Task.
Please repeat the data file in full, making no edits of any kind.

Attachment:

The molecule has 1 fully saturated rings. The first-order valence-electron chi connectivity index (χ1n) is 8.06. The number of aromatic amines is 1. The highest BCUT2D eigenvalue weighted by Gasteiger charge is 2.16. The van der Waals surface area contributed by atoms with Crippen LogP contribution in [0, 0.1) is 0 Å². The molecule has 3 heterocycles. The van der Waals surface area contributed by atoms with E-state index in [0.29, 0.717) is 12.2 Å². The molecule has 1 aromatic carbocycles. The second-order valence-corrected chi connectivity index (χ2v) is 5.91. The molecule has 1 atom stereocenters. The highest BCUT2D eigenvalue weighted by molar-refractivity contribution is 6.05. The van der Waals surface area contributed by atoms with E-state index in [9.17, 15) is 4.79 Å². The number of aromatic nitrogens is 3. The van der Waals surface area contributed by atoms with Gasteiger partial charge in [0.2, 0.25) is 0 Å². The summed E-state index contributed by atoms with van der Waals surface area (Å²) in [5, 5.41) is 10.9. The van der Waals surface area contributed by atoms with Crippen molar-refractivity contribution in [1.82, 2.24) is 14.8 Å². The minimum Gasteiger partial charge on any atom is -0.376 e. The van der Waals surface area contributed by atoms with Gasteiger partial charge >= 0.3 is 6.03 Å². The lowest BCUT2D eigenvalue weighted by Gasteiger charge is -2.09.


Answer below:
The molecule has 1 fully saturated rings. The first-order valence-electron chi connectivity index (χ1n) is 8.06. The number of aromatic amines is 1. The highest BCUT2D eigenvalue weighted by Gasteiger charge is 2.16. The van der Waals surface area contributed by atoms with Crippen LogP contribution in [0, 0.1) is 0 Å². The molecule has 3 heterocycles. The van der Waals surface area contributed by atoms with E-state index in [0.29, 0.717) is 12.2 Å². The molecule has 1 aromatic carbocycles. The second-order valence-corrected chi connectivity index (χ2v) is 5.91. The molecule has 1 atom stereocenters. The highest BCUT2D eigenvalue weighted by molar-refractivity contribution is 6.05. The van der Waals surface area contributed by atoms with E-state index in [9.17, 15) is 4.79 Å². The number of aromatic nitrogens is 3. The van der Waals surface area contributed by atoms with Gasteiger partial charge in [0.2, 0.25) is 0 Å². The summed E-state index contributed by atoms with van der Waals surface area (Å²) in [5, 5.41) is 10.9. The van der Waals surface area contributed by atoms with Crippen molar-refractivity contribution in [1.82, 2.24) is 14.8 Å². The minimum Gasteiger partial charge on any atom is -0.376 e. The van der Waals surface area contributed by atoms with Gasteiger partial charge >= 0.3 is 6.03 Å². The lowest BCUT2D eigenvalue weighted by Gasteiger charge is -2.09.